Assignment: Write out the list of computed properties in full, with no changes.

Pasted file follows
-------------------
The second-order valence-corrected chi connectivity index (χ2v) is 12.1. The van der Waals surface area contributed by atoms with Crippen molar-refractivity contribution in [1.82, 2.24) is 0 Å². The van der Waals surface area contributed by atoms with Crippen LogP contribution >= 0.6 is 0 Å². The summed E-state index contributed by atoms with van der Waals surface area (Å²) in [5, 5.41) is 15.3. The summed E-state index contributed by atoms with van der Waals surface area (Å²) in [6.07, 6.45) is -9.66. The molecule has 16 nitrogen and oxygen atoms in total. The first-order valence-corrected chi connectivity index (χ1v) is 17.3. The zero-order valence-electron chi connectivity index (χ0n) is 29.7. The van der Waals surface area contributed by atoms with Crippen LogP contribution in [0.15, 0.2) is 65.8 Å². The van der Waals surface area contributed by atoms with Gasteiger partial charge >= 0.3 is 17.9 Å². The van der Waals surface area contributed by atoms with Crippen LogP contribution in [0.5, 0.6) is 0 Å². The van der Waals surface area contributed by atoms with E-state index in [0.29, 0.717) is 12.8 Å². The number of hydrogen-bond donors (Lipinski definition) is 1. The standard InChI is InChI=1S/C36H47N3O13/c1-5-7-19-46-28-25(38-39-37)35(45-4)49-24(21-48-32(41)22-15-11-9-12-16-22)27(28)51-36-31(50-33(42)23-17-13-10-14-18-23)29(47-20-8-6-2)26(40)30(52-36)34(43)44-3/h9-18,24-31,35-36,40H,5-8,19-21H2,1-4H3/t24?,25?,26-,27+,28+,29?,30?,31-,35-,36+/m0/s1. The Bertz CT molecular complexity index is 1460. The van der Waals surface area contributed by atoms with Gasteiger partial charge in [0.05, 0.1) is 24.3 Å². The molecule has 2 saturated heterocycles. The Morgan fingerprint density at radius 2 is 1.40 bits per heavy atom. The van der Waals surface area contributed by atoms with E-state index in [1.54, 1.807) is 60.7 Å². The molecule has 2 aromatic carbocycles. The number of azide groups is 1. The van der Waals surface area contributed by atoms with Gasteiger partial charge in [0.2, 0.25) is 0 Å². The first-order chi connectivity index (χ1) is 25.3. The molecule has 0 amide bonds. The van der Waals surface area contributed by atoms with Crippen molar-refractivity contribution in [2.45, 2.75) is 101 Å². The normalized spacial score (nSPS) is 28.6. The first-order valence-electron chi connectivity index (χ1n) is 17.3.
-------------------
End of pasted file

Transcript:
The second-order valence-corrected chi connectivity index (χ2v) is 12.1. The van der Waals surface area contributed by atoms with Crippen molar-refractivity contribution in [1.82, 2.24) is 0 Å². The van der Waals surface area contributed by atoms with Crippen LogP contribution >= 0.6 is 0 Å². The summed E-state index contributed by atoms with van der Waals surface area (Å²) in [5, 5.41) is 15.3. The summed E-state index contributed by atoms with van der Waals surface area (Å²) in [6.07, 6.45) is -9.66. The molecule has 16 nitrogen and oxygen atoms in total. The first-order valence-corrected chi connectivity index (χ1v) is 17.3. The zero-order valence-electron chi connectivity index (χ0n) is 29.7. The van der Waals surface area contributed by atoms with Crippen LogP contribution in [0.15, 0.2) is 65.8 Å². The van der Waals surface area contributed by atoms with Gasteiger partial charge >= 0.3 is 17.9 Å². The van der Waals surface area contributed by atoms with Crippen LogP contribution in [0.5, 0.6) is 0 Å². The van der Waals surface area contributed by atoms with E-state index in [0.29, 0.717) is 12.8 Å². The number of hydrogen-bond donors (Lipinski definition) is 1. The standard InChI is InChI=1S/C36H47N3O13/c1-5-7-19-46-28-25(38-39-37)35(45-4)49-24(21-48-32(41)22-15-11-9-12-16-22)27(28)51-36-31(50-33(42)23-17-13-10-14-18-23)29(47-20-8-6-2)26(40)30(52-36)34(43)44-3/h9-18,24-31,35-36,40H,5-8,19-21H2,1-4H3/t24?,25?,26-,27+,28+,29?,30?,31-,35-,36+/m0/s1. The Bertz CT molecular complexity index is 1460. The van der Waals surface area contributed by atoms with Gasteiger partial charge in [0.05, 0.1) is 24.3 Å². The molecule has 2 saturated heterocycles. The Morgan fingerprint density at radius 2 is 1.40 bits per heavy atom. The van der Waals surface area contributed by atoms with E-state index in [1.54, 1.807) is 60.7 Å². The molecule has 2 aromatic carbocycles. The number of azide groups is 1. The van der Waals surface area contributed by atoms with Gasteiger partial charge in [0.2, 0.25) is 0 Å². The first-order chi connectivity index (χ1) is 25.3. The molecule has 0 amide bonds. The van der Waals surface area contributed by atoms with Crippen molar-refractivity contribution in [2.45, 2.75) is 101 Å². The normalized spacial score (nSPS) is 28.6. The first-order valence-electron chi connectivity index (χ1n) is 17.3.